Nick Flatt is all about reality. Revealing what’s real and what’s not through photorealistic portraits, distorting the perception like a glitter motorcycle roaring in our blurry mind.
We all fall for a glossy picture, and that’s where the artist is catching us. Twisting the usual advertising codes, the common images of sex, money and power to turn them into something slightly disturbing. Then, we see: consumption and appearances are emptying our glorious icons and our rebellious models from their meaningful substances.
Motorcycle Boy: Could you please introduce yourself?
Nick Flatt: My name is Nick Flatt, I currently live and work in Berlin, Germany. I grew up in Texas, and started my art career in San Francisco/Los Angeles.
Do you see the motorcycle culture as a Street culture, like Graffiti or British Rock?
I would definitely be looking in from the outside to answer this question, but I would guess that motorcycle culture started out as street culture, and there probably still is a really good underground culture that takes root on the street level, but I would assume that a vast majority of motorcycle sales are to weekend warriors that are significantly more connected to office culture than anything resembling street culture. Just a guess though.
Are you seeing the motorcycle as another consumption item, or rather as an element of distortion, of rebellion, a mean to suggest another way?
I use motorcycles in my work as a representation of both rebellion and conspicuous consumption. I like playing with the idea of how corporate branding co-opts rebellion in order to attach a specific attitude to an inanimate object. In some ways I think the further along we continue down the corporate capitalism road it will become harder and harder to remember whether or not something was genuinely rebellious or only appears rebellious due to the magnitude of advertising and media campaigns launched at generations after generations.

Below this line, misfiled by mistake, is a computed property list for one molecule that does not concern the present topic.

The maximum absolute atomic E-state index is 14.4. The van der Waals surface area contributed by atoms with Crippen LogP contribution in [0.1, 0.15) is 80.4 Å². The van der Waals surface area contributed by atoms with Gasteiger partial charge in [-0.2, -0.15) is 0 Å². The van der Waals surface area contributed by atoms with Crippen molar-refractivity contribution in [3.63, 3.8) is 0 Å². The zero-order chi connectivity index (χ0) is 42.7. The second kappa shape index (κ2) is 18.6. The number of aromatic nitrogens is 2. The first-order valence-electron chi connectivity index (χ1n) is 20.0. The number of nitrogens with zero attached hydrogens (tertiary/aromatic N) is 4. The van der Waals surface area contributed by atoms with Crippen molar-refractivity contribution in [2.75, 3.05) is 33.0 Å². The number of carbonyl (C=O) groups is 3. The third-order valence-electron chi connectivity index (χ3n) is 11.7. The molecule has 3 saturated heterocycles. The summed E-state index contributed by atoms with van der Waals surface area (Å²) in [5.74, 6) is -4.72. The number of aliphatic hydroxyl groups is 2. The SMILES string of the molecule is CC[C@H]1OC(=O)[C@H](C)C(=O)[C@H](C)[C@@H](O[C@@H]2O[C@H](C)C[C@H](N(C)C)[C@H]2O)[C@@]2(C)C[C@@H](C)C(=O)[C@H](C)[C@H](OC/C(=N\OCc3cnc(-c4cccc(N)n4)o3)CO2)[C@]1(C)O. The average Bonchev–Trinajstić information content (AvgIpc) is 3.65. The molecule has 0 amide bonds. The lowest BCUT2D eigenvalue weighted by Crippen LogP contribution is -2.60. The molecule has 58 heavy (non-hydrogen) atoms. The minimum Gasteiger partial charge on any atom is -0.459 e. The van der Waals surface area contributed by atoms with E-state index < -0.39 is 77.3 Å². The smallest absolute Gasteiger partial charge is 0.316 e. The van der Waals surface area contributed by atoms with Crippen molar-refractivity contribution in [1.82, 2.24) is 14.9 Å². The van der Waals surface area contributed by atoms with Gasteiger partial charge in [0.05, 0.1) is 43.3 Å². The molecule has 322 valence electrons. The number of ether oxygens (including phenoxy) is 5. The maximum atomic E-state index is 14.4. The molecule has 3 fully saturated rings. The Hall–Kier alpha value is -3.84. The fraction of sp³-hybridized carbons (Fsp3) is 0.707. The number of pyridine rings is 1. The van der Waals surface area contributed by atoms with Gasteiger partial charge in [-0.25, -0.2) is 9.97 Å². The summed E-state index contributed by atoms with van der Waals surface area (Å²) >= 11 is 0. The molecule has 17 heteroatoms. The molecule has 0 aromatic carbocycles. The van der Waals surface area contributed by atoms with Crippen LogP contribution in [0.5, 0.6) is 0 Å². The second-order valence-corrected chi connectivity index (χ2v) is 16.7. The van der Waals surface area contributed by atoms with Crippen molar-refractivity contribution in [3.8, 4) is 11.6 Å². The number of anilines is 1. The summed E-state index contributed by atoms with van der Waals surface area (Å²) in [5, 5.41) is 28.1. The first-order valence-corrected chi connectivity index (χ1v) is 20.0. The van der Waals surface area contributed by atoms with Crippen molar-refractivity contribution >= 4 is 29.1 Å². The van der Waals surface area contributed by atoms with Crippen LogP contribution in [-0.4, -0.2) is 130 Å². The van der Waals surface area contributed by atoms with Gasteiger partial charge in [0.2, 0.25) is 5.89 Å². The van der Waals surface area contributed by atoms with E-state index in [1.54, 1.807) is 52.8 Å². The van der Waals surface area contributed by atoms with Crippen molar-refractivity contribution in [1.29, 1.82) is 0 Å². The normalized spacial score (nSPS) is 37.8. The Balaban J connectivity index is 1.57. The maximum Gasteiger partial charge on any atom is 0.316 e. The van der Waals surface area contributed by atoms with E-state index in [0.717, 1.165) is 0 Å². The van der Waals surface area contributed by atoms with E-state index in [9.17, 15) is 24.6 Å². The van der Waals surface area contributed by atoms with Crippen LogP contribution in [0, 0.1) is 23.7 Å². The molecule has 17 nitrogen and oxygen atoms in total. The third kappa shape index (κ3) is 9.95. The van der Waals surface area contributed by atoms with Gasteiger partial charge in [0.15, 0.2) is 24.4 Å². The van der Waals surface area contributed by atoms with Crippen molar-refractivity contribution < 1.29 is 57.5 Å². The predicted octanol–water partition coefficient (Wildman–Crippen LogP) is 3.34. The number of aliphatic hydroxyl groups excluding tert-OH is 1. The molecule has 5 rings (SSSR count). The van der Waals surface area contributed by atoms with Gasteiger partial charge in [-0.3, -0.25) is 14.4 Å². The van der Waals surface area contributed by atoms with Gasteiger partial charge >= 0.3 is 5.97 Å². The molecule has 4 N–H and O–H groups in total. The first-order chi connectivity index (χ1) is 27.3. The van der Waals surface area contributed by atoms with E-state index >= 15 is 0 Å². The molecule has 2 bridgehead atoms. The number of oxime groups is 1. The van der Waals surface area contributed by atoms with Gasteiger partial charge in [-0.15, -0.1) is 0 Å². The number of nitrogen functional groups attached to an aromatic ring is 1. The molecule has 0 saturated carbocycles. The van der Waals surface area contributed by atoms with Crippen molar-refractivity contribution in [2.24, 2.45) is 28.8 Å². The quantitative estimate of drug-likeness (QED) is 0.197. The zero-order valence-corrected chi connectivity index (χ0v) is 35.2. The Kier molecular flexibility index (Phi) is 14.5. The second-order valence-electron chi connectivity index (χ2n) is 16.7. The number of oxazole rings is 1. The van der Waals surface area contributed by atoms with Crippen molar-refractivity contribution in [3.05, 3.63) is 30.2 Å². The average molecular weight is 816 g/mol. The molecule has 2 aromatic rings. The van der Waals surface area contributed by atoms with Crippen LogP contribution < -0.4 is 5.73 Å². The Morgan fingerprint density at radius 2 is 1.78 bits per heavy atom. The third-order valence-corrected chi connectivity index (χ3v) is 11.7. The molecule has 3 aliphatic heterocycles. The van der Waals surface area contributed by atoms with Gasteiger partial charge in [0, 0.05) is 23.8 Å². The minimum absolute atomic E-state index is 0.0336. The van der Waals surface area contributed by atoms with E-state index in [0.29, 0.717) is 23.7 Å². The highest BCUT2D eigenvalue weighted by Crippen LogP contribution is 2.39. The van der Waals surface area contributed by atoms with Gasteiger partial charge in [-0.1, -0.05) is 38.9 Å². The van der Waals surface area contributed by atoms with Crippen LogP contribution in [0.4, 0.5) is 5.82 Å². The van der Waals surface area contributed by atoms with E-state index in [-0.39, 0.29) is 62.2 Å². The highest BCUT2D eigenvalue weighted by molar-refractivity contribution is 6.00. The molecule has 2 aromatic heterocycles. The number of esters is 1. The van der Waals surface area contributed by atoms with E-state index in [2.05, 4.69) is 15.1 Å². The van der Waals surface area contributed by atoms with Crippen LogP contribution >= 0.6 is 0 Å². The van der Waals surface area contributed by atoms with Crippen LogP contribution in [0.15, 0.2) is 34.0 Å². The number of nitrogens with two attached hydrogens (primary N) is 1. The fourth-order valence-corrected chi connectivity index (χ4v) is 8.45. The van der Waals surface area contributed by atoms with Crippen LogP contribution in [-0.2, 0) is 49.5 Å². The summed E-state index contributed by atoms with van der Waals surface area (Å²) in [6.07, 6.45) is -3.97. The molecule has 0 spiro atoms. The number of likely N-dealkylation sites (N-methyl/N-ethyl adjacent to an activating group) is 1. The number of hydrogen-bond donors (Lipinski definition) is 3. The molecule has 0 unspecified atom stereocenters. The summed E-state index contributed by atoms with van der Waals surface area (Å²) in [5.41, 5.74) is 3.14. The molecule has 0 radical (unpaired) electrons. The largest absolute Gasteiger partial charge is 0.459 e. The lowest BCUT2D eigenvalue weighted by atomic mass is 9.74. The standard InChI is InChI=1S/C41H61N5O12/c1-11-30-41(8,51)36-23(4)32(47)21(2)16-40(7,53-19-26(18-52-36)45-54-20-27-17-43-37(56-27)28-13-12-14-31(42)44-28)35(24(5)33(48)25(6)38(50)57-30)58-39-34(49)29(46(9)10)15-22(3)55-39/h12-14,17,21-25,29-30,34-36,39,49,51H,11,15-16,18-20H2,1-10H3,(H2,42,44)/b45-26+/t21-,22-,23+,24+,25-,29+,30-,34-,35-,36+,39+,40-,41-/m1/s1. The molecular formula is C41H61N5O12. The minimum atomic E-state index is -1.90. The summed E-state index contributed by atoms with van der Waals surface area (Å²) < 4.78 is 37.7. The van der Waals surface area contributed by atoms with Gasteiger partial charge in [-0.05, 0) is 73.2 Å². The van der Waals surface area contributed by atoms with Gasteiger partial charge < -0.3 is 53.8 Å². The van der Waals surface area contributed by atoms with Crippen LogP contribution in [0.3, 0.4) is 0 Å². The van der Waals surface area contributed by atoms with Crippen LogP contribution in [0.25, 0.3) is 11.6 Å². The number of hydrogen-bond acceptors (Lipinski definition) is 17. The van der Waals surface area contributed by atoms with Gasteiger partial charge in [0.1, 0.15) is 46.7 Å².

The bike as a symbol. What does it represent for you?
In many ways it represents a sense of modernized freedom. You feel more open than you do when in a car, but you’re still confined to areas that have concrete (for the most part, except dirt bikes I guess, but mostly talking about street bikes and cruisers etc…)
The bike as a sensation. What does it evokes to you?
This is a bit harder since I’ve never owned a motorcycle, but when I would take my dad’s 1972 Trail 90 (as pictured below) down the back roads in Texas, I would feel an immediate liberation. Even at 40mph there is a real feeling of freedom evoked.
What would be your favorite references in the motorcycle culture?
I always picture the Fonz on his Triumph, or Paul Newman riding a Bonneville. I also love the song The Living End by the Jesus and Mary Chain, talking about riding his motorbike. I also really like Daniel Johnston’s song Speeding Motorcycle.
I know you’re thinking about getting a bike. Is that an old desire, or a more recent interest?
Ah man, I’ve wanted a bike since I was 16, but being a poor artist always took precedence 😛
What could be your ideal bike?
My dad always used to take me to the Triumph shop when I was younger, so I’ve always loved vintage Triumph motorcycles, I’d have to say a 1970 Triumph Bonneville would be my dream bike.
A favourite road?
The back roads in Texas near my parent’s house are pretty awesome, but for now I guess going balls out on the Autobahn in Germany would probably be kinda cool, albeit significantly more dangerous.
In a world without engines, what would be your means of transport?
I reckon a bicycle ought to do the trick.
Thank you, Nick Flatt.